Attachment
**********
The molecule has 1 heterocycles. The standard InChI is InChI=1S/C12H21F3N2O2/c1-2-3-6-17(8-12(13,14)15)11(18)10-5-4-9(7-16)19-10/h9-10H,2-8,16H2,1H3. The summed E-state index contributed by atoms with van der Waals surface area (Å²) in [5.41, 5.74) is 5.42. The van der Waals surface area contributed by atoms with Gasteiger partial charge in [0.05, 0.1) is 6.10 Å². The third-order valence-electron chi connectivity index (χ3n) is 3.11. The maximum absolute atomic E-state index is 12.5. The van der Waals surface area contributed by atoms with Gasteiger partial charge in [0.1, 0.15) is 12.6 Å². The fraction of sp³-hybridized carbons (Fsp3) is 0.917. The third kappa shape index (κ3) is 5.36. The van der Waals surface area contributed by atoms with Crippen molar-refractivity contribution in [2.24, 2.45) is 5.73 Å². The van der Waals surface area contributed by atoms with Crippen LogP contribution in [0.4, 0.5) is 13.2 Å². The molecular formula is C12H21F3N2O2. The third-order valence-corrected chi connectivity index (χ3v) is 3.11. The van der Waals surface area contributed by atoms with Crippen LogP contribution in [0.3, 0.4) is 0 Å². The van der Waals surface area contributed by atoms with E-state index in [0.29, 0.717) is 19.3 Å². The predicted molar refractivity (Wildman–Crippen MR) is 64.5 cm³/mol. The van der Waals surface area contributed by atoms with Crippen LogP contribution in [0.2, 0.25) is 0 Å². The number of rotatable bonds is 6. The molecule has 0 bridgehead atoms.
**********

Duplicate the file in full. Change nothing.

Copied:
The molecule has 1 heterocycles. The standard InChI is InChI=1S/C12H21F3N2O2/c1-2-3-6-17(8-12(13,14)15)11(18)10-5-4-9(7-16)19-10/h9-10H,2-8,16H2,1H3. The summed E-state index contributed by atoms with van der Waals surface area (Å²) in [5.41, 5.74) is 5.42. The van der Waals surface area contributed by atoms with Gasteiger partial charge in [0.05, 0.1) is 6.10 Å². The third-order valence-electron chi connectivity index (χ3n) is 3.11. The maximum absolute atomic E-state index is 12.5. The van der Waals surface area contributed by atoms with Gasteiger partial charge in [0.1, 0.15) is 12.6 Å². The fraction of sp³-hybridized carbons (Fsp3) is 0.917. The third kappa shape index (κ3) is 5.36. The van der Waals surface area contributed by atoms with Crippen molar-refractivity contribution in [2.24, 2.45) is 5.73 Å². The van der Waals surface area contributed by atoms with Crippen LogP contribution in [0.4, 0.5) is 13.2 Å². The molecular formula is C12H21F3N2O2. The third-order valence-corrected chi connectivity index (χ3v) is 3.11. The van der Waals surface area contributed by atoms with Crippen LogP contribution in [0.3, 0.4) is 0 Å². The van der Waals surface area contributed by atoms with E-state index in [0.29, 0.717) is 19.3 Å². The predicted molar refractivity (Wildman–Crippen MR) is 64.5 cm³/mol. The van der Waals surface area contributed by atoms with Crippen LogP contribution in [0.2, 0.25) is 0 Å². The number of rotatable bonds is 6. The molecule has 0 bridgehead atoms.